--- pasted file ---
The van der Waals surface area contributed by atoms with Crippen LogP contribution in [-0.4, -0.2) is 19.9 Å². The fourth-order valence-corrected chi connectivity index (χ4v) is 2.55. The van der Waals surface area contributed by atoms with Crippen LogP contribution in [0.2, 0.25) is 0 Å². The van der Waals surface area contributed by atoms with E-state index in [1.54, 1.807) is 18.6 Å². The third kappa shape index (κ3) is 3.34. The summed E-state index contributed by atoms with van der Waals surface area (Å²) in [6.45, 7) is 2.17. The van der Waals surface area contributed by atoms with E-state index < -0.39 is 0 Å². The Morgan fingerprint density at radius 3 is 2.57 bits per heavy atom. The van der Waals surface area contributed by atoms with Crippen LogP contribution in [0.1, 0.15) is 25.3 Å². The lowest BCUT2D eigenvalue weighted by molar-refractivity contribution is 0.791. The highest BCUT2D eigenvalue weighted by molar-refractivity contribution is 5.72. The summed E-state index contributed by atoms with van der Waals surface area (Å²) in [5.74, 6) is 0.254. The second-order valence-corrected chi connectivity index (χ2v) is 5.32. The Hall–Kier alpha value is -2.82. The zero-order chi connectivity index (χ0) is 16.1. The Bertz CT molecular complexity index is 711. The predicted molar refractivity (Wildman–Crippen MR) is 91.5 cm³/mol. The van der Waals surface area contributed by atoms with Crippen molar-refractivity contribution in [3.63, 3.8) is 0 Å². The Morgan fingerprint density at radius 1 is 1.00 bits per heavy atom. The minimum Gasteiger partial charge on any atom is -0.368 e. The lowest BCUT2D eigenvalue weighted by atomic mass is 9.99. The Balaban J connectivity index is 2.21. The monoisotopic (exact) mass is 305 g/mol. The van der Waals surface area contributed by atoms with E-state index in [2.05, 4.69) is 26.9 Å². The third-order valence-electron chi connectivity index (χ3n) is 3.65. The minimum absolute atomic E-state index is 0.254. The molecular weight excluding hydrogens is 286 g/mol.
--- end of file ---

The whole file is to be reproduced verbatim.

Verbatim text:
The van der Waals surface area contributed by atoms with Crippen LogP contribution in [-0.4, -0.2) is 19.9 Å². The fourth-order valence-corrected chi connectivity index (χ4v) is 2.55. The van der Waals surface area contributed by atoms with Crippen LogP contribution in [0.2, 0.25) is 0 Å². The van der Waals surface area contributed by atoms with E-state index in [1.54, 1.807) is 18.6 Å². The third kappa shape index (κ3) is 3.34. The summed E-state index contributed by atoms with van der Waals surface area (Å²) in [6.45, 7) is 2.17. The van der Waals surface area contributed by atoms with E-state index < -0.39 is 0 Å². The Morgan fingerprint density at radius 3 is 2.57 bits per heavy atom. The van der Waals surface area contributed by atoms with Crippen LogP contribution in [0.1, 0.15) is 25.3 Å². The lowest BCUT2D eigenvalue weighted by molar-refractivity contribution is 0.791. The highest BCUT2D eigenvalue weighted by molar-refractivity contribution is 5.72. The summed E-state index contributed by atoms with van der Waals surface area (Å²) in [5.74, 6) is 0.254. The second-order valence-corrected chi connectivity index (χ2v) is 5.32. The Hall–Kier alpha value is -2.82. The zero-order chi connectivity index (χ0) is 16.1. The Bertz CT molecular complexity index is 711. The predicted molar refractivity (Wildman–Crippen MR) is 91.5 cm³/mol. The van der Waals surface area contributed by atoms with Crippen molar-refractivity contribution in [3.63, 3.8) is 0 Å². The Morgan fingerprint density at radius 1 is 1.00 bits per heavy atom. The minimum Gasteiger partial charge on any atom is -0.368 e. The lowest BCUT2D eigenvalue weighted by atomic mass is 9.99. The Balaban J connectivity index is 2.21. The monoisotopic (exact) mass is 305 g/mol. The van der Waals surface area contributed by atoms with E-state index in [2.05, 4.69) is 26.9 Å². The third-order valence-electron chi connectivity index (χ3n) is 3.65. The minimum absolute atomic E-state index is 0.254. The molecular weight excluding hydrogens is 286 g/mol.